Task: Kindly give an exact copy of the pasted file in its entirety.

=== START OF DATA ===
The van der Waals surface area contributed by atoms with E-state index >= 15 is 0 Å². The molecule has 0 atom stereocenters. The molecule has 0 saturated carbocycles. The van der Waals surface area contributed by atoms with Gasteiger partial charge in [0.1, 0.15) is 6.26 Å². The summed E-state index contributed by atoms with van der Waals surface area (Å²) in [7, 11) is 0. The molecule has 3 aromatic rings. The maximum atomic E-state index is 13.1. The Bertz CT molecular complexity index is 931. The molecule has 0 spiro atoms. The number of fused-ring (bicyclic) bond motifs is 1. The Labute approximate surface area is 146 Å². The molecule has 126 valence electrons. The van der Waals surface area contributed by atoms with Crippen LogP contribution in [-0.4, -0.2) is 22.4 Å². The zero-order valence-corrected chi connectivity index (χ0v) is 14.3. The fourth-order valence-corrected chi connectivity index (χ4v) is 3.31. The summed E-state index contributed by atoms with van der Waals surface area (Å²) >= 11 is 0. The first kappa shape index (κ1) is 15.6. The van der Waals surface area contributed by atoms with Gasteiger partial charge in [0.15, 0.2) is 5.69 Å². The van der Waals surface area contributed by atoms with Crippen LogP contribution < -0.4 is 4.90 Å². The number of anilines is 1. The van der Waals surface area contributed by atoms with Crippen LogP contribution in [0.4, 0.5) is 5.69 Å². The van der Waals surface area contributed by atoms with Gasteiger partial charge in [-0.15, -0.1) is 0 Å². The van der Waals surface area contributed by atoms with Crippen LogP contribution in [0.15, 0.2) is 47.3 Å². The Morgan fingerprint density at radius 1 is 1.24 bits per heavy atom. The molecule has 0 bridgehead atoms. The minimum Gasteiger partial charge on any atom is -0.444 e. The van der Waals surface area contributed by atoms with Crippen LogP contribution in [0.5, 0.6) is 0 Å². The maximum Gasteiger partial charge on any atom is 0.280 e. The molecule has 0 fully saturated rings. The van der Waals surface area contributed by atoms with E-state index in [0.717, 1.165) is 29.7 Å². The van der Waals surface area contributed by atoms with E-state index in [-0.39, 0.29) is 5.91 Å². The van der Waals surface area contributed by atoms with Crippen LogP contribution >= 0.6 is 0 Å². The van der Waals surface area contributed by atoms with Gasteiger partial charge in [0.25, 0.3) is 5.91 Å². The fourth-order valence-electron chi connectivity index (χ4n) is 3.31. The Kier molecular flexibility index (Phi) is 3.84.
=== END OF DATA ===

The van der Waals surface area contributed by atoms with E-state index >= 15 is 0 Å². The molecule has 0 atom stereocenters. The molecule has 0 saturated carbocycles. The van der Waals surface area contributed by atoms with Gasteiger partial charge in [0.1, 0.15) is 6.26 Å². The summed E-state index contributed by atoms with van der Waals surface area (Å²) in [7, 11) is 0. The molecule has 3 aromatic rings. The maximum atomic E-state index is 13.1. The Bertz CT molecular complexity index is 931. The molecule has 0 spiro atoms. The number of fused-ring (bicyclic) bond motifs is 1. The Labute approximate surface area is 146 Å². The molecule has 126 valence electrons. The van der Waals surface area contributed by atoms with Crippen LogP contribution in [-0.4, -0.2) is 22.4 Å². The zero-order valence-corrected chi connectivity index (χ0v) is 14.3. The fourth-order valence-corrected chi connectivity index (χ4v) is 3.31. The summed E-state index contributed by atoms with van der Waals surface area (Å²) >= 11 is 0. The first kappa shape index (κ1) is 15.6. The van der Waals surface area contributed by atoms with Gasteiger partial charge in [0.15, 0.2) is 5.69 Å². The van der Waals surface area contributed by atoms with Crippen LogP contribution < -0.4 is 4.90 Å². The number of anilines is 1. The van der Waals surface area contributed by atoms with Crippen LogP contribution in [0.4, 0.5) is 5.69 Å². The van der Waals surface area contributed by atoms with Gasteiger partial charge in [-0.15, -0.1) is 0 Å². The van der Waals surface area contributed by atoms with Crippen LogP contribution in [0.15, 0.2) is 47.3 Å². The Morgan fingerprint density at radius 1 is 1.24 bits per heavy atom. The molecule has 0 bridgehead atoms. The minimum Gasteiger partial charge on any atom is -0.444 e. The van der Waals surface area contributed by atoms with Crippen LogP contribution in [0.5, 0.6) is 0 Å². The maximum Gasteiger partial charge on any atom is 0.280 e. The molecule has 0 fully saturated rings. The van der Waals surface area contributed by atoms with E-state index in [0.717, 1.165) is 29.7 Å². The van der Waals surface area contributed by atoms with E-state index in [-0.39, 0.29) is 5.91 Å². The van der Waals surface area contributed by atoms with Crippen LogP contribution >= 0.6 is 0 Å². The van der Waals surface area contributed by atoms with Gasteiger partial charge in [0.25, 0.3) is 5.91 Å². The fourth-order valence-electron chi connectivity index (χ4n) is 3.31. The Kier molecular flexibility index (Phi) is 3.84.